Nobody on the team had ever seen such a good footballer, and they signed him for the team straight away. William kept training and practising, became the world’s best footballer, and lived
The End

The Hare and the Fox

In times past, the hare looked very different to how we see him today, his tail was long and bushy, his feet were neat and small, his legs were long, and his ears were short.
You may wonder how he came to look the way we see him today, well, it just so happens that I know a story about just that.
Back when the world was young and fresh, there lived a hare, the father of all hares. There also lived

a wily fox, whose most fervent desire was to eat that same hare, but the hare eluded him.
One day, the hare woke the fox by tickling poor foxy’s nose with his long bushy tail. Fox woke with a start and snapped at the offending tail, catching it in his teeth. Hare knew he was in trouble, so he tugged at the tail, but it was stuck fast in the fox’s strong jaws. Hare took his knife and chopped off his long bushy tail, leaving a short bushy bob. He ran faster and further than he had ever run, to get away from the fox.
The fox tied Hare’s tail to the end of his own as a trophy, then pursued the hare. Such a chase had not been seen before in this new world, sometimes the fox would gain, sometimes the hare, but for days upon days they raced, and as they raced, unknown to them, their bodies were changing.
Fox’s muzzle became longer, as he frowned with concentration trying to catch the hare. The white fluffy hare’s tail he had tied to his brush merged in until it could not be untangled (that is why foxes have two colours to their tails today).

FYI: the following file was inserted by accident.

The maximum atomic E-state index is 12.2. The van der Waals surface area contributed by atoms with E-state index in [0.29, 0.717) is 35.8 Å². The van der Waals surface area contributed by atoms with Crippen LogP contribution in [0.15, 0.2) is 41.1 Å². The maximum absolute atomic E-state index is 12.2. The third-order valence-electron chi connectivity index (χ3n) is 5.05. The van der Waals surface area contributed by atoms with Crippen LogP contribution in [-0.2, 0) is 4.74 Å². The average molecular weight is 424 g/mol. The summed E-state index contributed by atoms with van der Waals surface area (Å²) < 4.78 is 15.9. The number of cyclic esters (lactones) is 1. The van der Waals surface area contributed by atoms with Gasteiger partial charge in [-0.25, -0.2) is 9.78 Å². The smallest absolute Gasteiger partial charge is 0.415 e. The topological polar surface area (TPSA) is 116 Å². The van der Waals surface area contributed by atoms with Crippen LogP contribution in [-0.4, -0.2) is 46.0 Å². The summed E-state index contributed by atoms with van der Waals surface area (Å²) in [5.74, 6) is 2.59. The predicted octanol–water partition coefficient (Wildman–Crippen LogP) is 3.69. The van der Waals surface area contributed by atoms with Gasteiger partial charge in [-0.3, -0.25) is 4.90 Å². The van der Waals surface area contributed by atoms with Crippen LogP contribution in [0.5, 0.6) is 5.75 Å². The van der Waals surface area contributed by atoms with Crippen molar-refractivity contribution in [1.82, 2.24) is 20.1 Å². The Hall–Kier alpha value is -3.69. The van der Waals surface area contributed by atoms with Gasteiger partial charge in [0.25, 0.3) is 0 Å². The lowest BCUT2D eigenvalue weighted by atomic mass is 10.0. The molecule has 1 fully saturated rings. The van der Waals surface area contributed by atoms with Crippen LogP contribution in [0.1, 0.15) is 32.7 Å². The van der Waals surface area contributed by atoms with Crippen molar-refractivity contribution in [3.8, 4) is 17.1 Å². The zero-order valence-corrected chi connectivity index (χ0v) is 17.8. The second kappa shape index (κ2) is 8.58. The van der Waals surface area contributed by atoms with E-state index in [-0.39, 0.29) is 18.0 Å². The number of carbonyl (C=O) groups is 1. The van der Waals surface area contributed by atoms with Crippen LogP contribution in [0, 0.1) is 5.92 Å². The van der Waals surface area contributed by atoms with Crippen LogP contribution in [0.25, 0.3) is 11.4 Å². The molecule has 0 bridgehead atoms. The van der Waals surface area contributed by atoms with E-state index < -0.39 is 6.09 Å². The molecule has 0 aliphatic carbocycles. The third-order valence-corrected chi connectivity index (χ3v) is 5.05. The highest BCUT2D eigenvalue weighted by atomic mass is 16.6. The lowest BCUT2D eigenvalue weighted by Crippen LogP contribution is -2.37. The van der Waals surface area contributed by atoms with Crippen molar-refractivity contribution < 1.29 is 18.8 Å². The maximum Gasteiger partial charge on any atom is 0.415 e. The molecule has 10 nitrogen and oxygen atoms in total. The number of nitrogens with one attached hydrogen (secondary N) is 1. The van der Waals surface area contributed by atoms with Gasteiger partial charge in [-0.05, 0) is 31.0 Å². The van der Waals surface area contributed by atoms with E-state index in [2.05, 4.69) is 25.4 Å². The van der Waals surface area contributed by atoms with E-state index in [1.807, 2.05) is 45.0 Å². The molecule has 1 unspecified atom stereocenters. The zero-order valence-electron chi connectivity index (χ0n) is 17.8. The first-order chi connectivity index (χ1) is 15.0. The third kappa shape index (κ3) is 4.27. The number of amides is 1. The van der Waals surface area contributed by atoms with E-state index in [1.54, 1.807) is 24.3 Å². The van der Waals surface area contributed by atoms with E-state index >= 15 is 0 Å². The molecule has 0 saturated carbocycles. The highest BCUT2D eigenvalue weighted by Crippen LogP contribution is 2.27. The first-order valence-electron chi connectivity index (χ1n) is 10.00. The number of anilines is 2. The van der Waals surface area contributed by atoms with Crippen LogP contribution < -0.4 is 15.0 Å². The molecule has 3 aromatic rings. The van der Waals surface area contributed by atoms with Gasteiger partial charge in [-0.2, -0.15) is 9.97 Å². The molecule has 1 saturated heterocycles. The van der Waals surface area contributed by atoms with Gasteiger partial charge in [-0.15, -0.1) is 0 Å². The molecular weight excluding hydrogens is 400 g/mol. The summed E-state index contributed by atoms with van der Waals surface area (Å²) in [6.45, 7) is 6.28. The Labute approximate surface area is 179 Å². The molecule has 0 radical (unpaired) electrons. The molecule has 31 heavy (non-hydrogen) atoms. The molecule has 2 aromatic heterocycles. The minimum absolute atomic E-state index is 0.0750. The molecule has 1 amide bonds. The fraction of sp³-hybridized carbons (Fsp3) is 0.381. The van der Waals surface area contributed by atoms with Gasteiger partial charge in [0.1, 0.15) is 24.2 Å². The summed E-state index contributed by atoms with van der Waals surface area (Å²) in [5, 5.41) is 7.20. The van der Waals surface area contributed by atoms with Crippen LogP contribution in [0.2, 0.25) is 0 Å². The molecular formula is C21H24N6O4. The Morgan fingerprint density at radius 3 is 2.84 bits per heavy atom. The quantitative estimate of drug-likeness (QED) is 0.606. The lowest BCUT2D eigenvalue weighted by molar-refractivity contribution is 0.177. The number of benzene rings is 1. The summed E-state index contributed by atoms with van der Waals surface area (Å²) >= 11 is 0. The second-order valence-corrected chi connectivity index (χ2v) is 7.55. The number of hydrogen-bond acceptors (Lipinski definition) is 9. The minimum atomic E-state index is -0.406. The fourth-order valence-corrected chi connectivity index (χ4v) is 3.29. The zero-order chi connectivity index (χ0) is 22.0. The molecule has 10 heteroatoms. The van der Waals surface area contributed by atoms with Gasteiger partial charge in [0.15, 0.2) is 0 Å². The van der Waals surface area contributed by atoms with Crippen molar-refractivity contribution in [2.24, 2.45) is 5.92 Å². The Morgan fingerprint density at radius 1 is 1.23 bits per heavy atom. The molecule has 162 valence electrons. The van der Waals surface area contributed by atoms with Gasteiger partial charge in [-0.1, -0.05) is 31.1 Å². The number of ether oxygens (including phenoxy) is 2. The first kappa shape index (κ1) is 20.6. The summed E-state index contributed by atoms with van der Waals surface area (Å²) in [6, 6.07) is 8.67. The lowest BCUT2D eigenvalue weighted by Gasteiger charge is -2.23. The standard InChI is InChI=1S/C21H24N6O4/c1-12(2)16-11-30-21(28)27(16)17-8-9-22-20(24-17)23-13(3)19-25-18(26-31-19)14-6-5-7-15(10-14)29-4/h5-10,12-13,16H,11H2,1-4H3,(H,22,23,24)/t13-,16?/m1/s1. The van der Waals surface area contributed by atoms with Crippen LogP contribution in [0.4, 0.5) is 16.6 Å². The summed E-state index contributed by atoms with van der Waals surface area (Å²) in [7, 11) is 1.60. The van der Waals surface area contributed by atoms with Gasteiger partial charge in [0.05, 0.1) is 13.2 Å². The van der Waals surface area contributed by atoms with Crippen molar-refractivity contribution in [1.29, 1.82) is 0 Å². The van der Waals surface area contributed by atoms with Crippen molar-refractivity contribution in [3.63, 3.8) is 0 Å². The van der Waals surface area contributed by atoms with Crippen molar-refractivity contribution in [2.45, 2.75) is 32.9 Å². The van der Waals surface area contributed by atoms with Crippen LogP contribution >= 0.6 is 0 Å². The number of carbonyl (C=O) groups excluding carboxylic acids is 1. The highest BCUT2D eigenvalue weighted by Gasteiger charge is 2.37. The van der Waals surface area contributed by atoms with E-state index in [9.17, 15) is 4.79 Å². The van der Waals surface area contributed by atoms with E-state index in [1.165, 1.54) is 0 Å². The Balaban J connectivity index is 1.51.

The hare ran so far and so fast that his small feet flattened and lengthened, while his legs bunched up into the springy legs we know today. The hare became tired of turning his head to hear his pursuer’s footsteps, so he learned to turn his ears, which lengthened to better catch the sound.
The chase continues to this day, sometimes a fox will catch a hare, most times he won’t, but a fox will always chase a hare, and a hare will always taunt a fox, neither of them knowing how their actions have shaped them.
But we know, don’t we?

A man walked along a beach one morning…

A man walked along a beach one morning, when he heard a voice singing from behind some rocks. He sought out the source of the song, and found a grey seal, lying alone in the cave, crying silver tears and singing so sad a song that the man pitied the beast. He wrapped the seal in his own coat and sang along with it as the sun rose in the sky.